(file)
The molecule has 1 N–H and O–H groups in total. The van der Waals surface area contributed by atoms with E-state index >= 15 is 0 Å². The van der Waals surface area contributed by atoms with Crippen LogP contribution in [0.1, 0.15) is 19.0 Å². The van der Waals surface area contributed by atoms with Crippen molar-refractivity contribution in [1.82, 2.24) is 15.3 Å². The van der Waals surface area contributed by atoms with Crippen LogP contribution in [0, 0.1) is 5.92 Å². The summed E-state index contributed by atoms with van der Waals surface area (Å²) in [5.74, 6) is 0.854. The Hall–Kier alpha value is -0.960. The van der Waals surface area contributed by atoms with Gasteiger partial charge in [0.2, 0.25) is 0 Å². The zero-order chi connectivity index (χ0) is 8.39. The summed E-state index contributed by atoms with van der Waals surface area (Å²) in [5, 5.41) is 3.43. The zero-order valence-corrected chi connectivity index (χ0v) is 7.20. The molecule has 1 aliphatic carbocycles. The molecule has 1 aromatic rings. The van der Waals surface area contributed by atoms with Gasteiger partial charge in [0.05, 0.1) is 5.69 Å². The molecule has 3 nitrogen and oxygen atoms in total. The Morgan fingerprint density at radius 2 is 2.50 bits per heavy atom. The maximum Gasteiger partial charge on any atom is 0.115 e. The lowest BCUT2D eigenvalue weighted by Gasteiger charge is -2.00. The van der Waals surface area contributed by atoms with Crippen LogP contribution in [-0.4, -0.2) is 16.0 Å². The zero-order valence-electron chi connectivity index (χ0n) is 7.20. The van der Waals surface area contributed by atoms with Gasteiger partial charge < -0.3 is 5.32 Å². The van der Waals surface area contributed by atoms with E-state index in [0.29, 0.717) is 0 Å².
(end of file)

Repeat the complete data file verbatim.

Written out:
The molecule has 1 N–H and O–H groups in total. The van der Waals surface area contributed by atoms with E-state index >= 15 is 0 Å². The van der Waals surface area contributed by atoms with Crippen LogP contribution in [0.1, 0.15) is 19.0 Å². The van der Waals surface area contributed by atoms with Crippen molar-refractivity contribution in [1.82, 2.24) is 15.3 Å². The van der Waals surface area contributed by atoms with Crippen LogP contribution in [0, 0.1) is 5.92 Å². The summed E-state index contributed by atoms with van der Waals surface area (Å²) in [5.74, 6) is 0.854. The Hall–Kier alpha value is -0.960. The van der Waals surface area contributed by atoms with Gasteiger partial charge in [0.2, 0.25) is 0 Å². The zero-order chi connectivity index (χ0) is 8.39. The summed E-state index contributed by atoms with van der Waals surface area (Å²) in [5, 5.41) is 3.43. The zero-order valence-corrected chi connectivity index (χ0v) is 7.20. The molecule has 1 aliphatic carbocycles. The molecule has 1 aromatic rings. The van der Waals surface area contributed by atoms with Gasteiger partial charge in [0.05, 0.1) is 5.69 Å². The molecule has 3 nitrogen and oxygen atoms in total. The Morgan fingerprint density at radius 2 is 2.50 bits per heavy atom. The maximum Gasteiger partial charge on any atom is 0.115 e. The lowest BCUT2D eigenvalue weighted by Gasteiger charge is -2.00. The van der Waals surface area contributed by atoms with Crippen LogP contribution in [-0.4, -0.2) is 16.0 Å². The zero-order valence-electron chi connectivity index (χ0n) is 7.20. The van der Waals surface area contributed by atoms with Gasteiger partial charge < -0.3 is 5.32 Å². The van der Waals surface area contributed by atoms with E-state index in [0.29, 0.717) is 0 Å².